Chang Gun was born in 729, during the reign of Emperor Xuanzong. His family was from Jingzhao Municipality (京兆), which encompassed the Tang capital Chang'an. His great-grandfather Chang Xu (常緒), grandfather Chang Yi (常毅), and father Chang Wuwei (常無為) all served as minor officials. He had at least one older brother, Chang Jie (常皆).
Chang Gun himself passed the imperial examinations late in Emperor Xuanzong's Tianbao era (742-756). He initially served as a scribe for Emperor Xuanzong's crown prince Li Heng (the later Emperor Suzong), and later served as an imperial chronicler.
During Emperor Daizong's reignEdit
In 764, during the reign of Emperor Suzong's son Emperor Daizong, Chang Gun was made an imperial scholar and a reserve official at the ministry of civil service affairs (吏部, Libu), and also put in charge of drafting imperial edicts. In 765, he was made Zhongshu Sheren (中書舍人), a mid-level official at the legislative bureau of government (中書省, Zhongshu Sheng). Chang was said to be a capable writer, and both he and his colleague as Zhongshu Sheng, Yang Yan, were respected at the time and often discussed about together.
Chang was said to be honest and not associating with powerful individuals at court. At the time, the eunuch Yu Chao'en was extremely powerful, and at Yu's request, Emperor Daizong made Yu the acting principal of the imperial university, a move that Chang protested based on Yu's status as a eunuch notwithstanding Yu's power. He also advocated a curbing in the behavior of Huige soldiers who had been treated as guests in the Tang realm. (Huige armies had greatly assisted Tang in defeating the rebel state of Yan during the Anshi Rebellion.) He further advocated that Emperor Daizong should decline elaborate birthday gifts that the regional governors were presenting to him or to Buddhist or Taoist temples in his honor, pointing out that these governors should have otherwise had no wealths of their own, and therefore these gifts must have come from pilfering from the people. Emperor Daizong was thankful for Chang's suggestions, but there was no indication on whether he accepted them. In 766, he was made the deputy minister of rites (禮部侍郎, Libu Shilang) and continued to be an imperial scholar. At that time, the eunuch Liu Zhongyi (劉忠翼) and the military governor Ma Lin (馬璘) were both trusted by Emperor Daizong and therefore were powerful. Both tried to intercede on their relatives' behalf so that the relatives could become imperial university students, but Chang rejected the intercessions.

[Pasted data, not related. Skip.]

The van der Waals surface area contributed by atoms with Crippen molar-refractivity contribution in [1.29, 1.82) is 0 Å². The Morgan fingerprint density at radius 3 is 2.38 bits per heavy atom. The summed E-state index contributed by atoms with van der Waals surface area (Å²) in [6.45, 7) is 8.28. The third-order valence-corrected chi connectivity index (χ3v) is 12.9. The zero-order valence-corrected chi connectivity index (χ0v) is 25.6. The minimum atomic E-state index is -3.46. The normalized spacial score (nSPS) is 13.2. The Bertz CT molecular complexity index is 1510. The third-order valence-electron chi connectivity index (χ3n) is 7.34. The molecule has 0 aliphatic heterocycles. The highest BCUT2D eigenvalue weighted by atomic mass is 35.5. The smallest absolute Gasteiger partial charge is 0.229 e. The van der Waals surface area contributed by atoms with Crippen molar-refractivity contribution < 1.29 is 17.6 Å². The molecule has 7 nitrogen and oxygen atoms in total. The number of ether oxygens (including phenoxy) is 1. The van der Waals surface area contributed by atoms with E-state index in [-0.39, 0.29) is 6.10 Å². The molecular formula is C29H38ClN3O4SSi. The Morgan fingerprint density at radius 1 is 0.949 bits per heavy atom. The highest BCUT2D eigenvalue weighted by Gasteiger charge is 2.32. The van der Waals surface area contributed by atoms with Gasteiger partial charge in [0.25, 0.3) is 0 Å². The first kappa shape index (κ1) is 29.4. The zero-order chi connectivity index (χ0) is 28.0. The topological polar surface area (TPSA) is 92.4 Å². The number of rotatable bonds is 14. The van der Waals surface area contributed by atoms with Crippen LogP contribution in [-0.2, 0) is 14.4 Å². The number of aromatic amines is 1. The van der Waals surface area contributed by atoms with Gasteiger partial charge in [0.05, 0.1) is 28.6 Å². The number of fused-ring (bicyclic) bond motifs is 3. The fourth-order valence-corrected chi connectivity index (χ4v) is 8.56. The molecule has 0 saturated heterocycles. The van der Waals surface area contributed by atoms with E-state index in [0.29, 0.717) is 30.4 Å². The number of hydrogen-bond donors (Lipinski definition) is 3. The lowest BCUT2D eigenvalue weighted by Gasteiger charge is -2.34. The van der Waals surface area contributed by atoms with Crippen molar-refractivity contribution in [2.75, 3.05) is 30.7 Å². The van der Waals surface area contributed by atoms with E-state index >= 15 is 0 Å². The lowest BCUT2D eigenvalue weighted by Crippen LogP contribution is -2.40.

In 777, Emperor Daizong, tired of corruption by long-time chancellors Yuan Zai and Wang Jin, executed Yuan and exiled Wang after having five officials, including Chang, Liu Yan, and Li Han (李涵), interrogate them. Emperor Daizong replaced Yuan and Wang with Chang and Yang Wan — in Chang's case, he was made Menxia Shilang (門下侍郎, the deputy head of the examination bureau (門下省, Menxia Sheng)) and given the de facto chancellor designation of Tong Zhongshu Menxia Pingzhangshi (同中書門下平章事). It was said that Chang paid attention to details and particularly wanted to stamp out any trace of corruption, while Yang had a more thorough view of the entire picture. It was also said that he was often guided by his own likes and dislikes. For example, as the officials' salaries were low at the time, he proposed an increase — but both he and Han Huang, who was in control of economic matters at the time, decided the scales by their own dislikes, and particularly set low salaries for two officials they disliked, Zhang Can (張參) and Zhao Ji (趙惎). Emperor Daizong trusted Yang more and gave him more responsibility, and Chang resented this. Yang died later in 777, however, and Chang effectively became the only chancellor in control of the government. (Jealous of Yang, he encouraged the official Su Duan (蘇端) to propose a degradation of Yang's proposed posthumous name, a proposal that Emperor Daizong angrily rejected and exiled Su for.)
Solely in control of government, Chang set out to reform it in his vision. One of his first steps was to decline meals sent to the chancellors from the imperial kitchen, which had become customary during Yuan's and Wang's term as chancellor and which were enough for 10 people — an act that, however, drew parodies from other officials of the time that the meals were intended to reward the chancellors for their accomplishments, and that if he did not have accomplishments, he should decline the position, not the meal. The office of the chancellors (政事堂, Zhengshi Tang) was then within the legislative bureau, and customarily, the chancellors often went through a backdoor of the office of chancellors to visit the Zhongshu Sheren, who resided at the legislative bureau. Chang believed this showed partiality, and had the door sealed. During Yuan's term of office, much bribery was involved in the promotion of officers. Chang, in response, ordered that all promotions be strictly reviewed and particularly required literary talent for promotions. It was said that while Chang's reforms ended the era of bribery-influenced promotions, it also caused government work to grind to a halt.